New Blood Test can Predict Who are at High Risk for Tuberculosis

New Blood Test can Predict Who are at High Risk for Tuberculosis

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  • A new blood test, called Actiphage, has been developed for the diagnosis of tuberculosis (TB)
  • The Actiphage test detects the causative bacterium, Mycobacterium tuberculosis, in the blood of TB patients
  • Also, the test is capable of identifying people who are at most risk of developing TB

A new blood test for diagnosing human tuberculosis (TB) is also capable of identifying those individuals at most risk of acquiring the disease. The new test, called Actiphage, detects Mycobacterium tuberculosis (MTB), the causative bacterium for TB, in the blood of TB patients.

The test has been developed by the National Institute for Health Research (NIHR) Leicester Biomedical Research Center (BRC) and the University of Nottingham's School of Biosciences, in collaboration with the Royal Veterinary College, UK. This novel test, which has been commercialized by PBD Biotech, UK, was originally meant for testing TB and Johne's disease in the blood and milk of livestock. This is the first time that it has been tested in humans. The research findings have been published in the journal Clinical Infectious Diseases.


New Blood Test can Predict Who are at High Risk for Tuberculosis

The study was led by Dr. Pranabashis Haldar, who is a Clinical Senior Lecturer in the Department of Respiratory Sciences, University of Leicester, UK.

The co-author of the paper was Dr. Catherine Rees, who is an Associate Professor of Microbiology at the School of Biosciences, University of Nottingham and Chief Scientific Officer at PBD Biotech, UK.

Facts about Tuberculosis (TB)

  • TB is the leading cause of death from an infectious disease
  • TB is present in a quarter of the world's population, mostly in the latent form
  • Latent TB has a 10 percent risk of progressing to the active form
  • Pulmonary TB is the most common type, affecting the lungs, although it can affect any part of the body
  • Pulmonary TB is transmitted through coughing and sneezing
  • Sputum examination is the most common test for diagnosis of pulmonary TB
  • Alternative tests for TB are lacking
  • In patients unable to generate sputum, diagnosis is delayed and there is a higher chance that the disease has already spread
  • England has one of the highest rates of TB in Western Europe
  • Rate of TB in the most deprived areas of the UK is over 7-times higher than in the least deprived

Technical Challenges in Developing the Actiphage Test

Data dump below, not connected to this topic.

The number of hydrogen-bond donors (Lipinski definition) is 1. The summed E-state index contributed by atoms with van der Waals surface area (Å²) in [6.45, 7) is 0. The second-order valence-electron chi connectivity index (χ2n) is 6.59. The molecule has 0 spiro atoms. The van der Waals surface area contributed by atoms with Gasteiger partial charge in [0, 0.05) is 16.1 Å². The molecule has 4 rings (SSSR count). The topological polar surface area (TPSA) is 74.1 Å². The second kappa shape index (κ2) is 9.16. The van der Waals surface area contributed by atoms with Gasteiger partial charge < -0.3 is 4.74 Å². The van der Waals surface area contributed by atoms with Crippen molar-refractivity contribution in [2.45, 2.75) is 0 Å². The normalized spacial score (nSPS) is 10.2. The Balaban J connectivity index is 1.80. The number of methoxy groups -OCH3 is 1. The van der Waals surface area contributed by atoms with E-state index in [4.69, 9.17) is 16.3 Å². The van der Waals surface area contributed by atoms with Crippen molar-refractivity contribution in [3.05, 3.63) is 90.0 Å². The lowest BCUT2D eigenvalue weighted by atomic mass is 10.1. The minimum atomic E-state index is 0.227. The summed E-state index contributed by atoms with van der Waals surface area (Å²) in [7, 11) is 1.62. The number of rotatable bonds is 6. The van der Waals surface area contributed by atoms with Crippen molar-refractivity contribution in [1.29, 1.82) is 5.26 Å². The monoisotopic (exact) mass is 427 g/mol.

Mycobacterium tuberculosis (MTB), which is the bacterium that causes TB, is very different from common pathogenic bacteria. It grows extremely slowly, which makes it very difficult to grow in cell culture. Other advanced molecular biology techniques are also ineffective as the cell wall of MTB is so tough that it is difficult to extract the DNA (deoxyribonucleic acid) in order to carry out genetic analysis for diagnostic purposes.

The new Actiphage test, on the other hand, is very unique and novel. It uses a bacteriophage (a virus that specifically attacks bacteria) that infects live MTB, and multiplies inside the bacterium and breaks open the cell wall from the 'inside', as opposed to being broken by force exerted from the 'outside', which is used in conventional methods of DNA extraction. The Actiphage test can be completed within a matter of 6 hours, which is quite fast, considering the complexities involved.

Study Design

The study included 66 participants, divided into the following four groups:
  • Patients with active pulmonary TB
  • Patients with latent pulmonary TB
  • Patients with suspected pulmonary TB (1st Control Group)
  • Healthy individuals (2nd Control Group)

Study Findings

  • Actiphage was used to test all the participants twice, 12 months apart
  • 73 percent of patients tested positive with Actiphage - much higher than expected
  • All participants in the control groups tested negative with Actiphage
  • None of the latent TB cases who tested negative with Actiphage developed active TB
  • Two out of three latent TB cases who tested positive with Actiphage, subsequently developed active TB 6 months later
With reference to the study findings, Haldar says: "Our observations provide new insights into how human TB develops and support recent evidence of the existence of a transitional state of TB infection called incipient TB that does not produce symptoms but carries a high risk of progressing to active TB. There is potential for Actiphage to be developed, both as a mainstream blood test to diagnose TB and as a test used in screening programs to help us identify and treat people with latent infection."

He adds: "As a blood test, it is particularly suitable for patients unable to produce sputum, including children, and may help support diagnosis in underserved groups that struggle to access freely available healthcare resources."

Implications of the Study

The study implies that the Actiphage test has some degree of predictive power for identifying MTB-infected people who may subsequently develop full-blown TB.

Concluding Remarks

The research team is quite optimistic, based on the encouraging results, that the Actiphage test could be used as an effective tool for studying the dynamics of MTB infection in humans.

Rees concludes: "The new Actiphage blood test offers the potential to target those at risk of TB and allow treatment to start early. This is a very exciting development that invites further study."

Funding Source

The study was funded by the National Institute for Health Research (NIHR), UK.

Reference :
  1. A novel high sensitivity bacteriophage-based assay identifies low level M. tuberculosis bacteraemia in immunocompetent patients with active and incipient TB - (

Source: Medindia

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